What Happens when the Arts is Paused

When Tommy Chin Hong Wei chose to learn the er hu at 12, he was drawn to how similar it sounded to a singing voice. One may say that having to skillfully manoeuvre the bow between two strings makes it difficult to master, but Tommy relishes a challenge.

Perhaps it was that very tenacity that kept him going when his vocation was rudely disrupted by the COVID-19 pandemic.

“It was really, really tough times,” he says pausing contemplatively. “But I have a motorcycle so I used it to do food delivery.”

With music classes being halted and live performances not possible, being chosen to perform at MITEC PPV under Hasanah’s Arts For All Seasons (ArtsFAS) was a welcomed opportunity.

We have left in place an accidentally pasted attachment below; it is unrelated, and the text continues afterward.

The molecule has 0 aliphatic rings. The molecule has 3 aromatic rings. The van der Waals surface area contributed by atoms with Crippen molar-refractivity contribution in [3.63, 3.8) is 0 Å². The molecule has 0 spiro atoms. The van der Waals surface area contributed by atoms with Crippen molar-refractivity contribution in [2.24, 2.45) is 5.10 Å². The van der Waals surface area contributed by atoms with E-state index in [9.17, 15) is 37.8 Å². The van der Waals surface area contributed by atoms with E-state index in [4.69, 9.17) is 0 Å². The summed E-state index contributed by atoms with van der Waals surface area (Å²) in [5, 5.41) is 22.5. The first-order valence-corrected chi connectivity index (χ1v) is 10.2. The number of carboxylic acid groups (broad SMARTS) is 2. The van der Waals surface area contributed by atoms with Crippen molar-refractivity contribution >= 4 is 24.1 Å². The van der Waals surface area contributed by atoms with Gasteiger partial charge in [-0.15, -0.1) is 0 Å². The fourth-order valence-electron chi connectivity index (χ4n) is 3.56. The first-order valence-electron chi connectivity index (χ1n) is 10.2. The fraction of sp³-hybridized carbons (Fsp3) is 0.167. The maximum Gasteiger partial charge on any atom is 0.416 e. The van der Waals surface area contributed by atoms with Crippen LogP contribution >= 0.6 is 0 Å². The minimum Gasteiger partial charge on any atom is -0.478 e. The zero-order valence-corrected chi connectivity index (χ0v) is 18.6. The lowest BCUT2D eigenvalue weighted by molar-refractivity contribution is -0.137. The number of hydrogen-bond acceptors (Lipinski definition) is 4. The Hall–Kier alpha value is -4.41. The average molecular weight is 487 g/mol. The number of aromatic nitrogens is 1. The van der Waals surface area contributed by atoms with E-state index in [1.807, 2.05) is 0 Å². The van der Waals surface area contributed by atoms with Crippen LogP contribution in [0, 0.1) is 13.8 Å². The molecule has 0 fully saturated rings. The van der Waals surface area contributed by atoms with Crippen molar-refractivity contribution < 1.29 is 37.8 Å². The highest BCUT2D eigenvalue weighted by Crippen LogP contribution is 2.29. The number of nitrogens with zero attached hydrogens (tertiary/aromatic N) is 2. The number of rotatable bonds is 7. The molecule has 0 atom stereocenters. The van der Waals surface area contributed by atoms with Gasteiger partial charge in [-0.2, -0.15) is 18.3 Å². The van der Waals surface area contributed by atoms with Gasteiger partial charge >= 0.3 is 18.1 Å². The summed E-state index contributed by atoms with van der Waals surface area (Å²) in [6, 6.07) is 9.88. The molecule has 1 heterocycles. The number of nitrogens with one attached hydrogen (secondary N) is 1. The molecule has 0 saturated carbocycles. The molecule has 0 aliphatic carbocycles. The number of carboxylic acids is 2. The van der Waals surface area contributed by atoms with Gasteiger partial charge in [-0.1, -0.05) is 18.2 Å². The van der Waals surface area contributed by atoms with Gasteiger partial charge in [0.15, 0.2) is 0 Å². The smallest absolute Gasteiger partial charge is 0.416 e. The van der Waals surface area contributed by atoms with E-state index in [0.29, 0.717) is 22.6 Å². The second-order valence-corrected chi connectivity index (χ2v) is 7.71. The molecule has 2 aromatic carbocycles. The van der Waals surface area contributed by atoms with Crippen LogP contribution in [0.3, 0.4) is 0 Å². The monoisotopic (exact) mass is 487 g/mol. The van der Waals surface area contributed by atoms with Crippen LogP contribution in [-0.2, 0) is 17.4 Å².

Arts and Public Spaces impact area Lead, Zainariah Johari, mooted the idea after being inspired by seeing world-renowned cellist Yo-Yo Ma performing at a subway.

For some artistes, this was their first paid gig since the pandemic began.

Recalling the unique experience of performing at a PPV, Tommy says many were curious about the Chinese traditional musical instrument. Indirectly, it generated public awareness on what Zainariah considers priceless assets that we as a multiracial country should celebrate.

Last month, Tommy resumed teaching classes at his old music school.

“I was surprised to see how tall some of my students have grown and some have since progressed from primary to secondary school!” he exclaims, thrilled to be back doing what he loves.

In a beautiful way, the variety of tunes of the er hu — ranging from chirpy to sorrowful — represents the ups and downs of Tommy’s journey as a musician thus far and he will continue to dance to his own tune.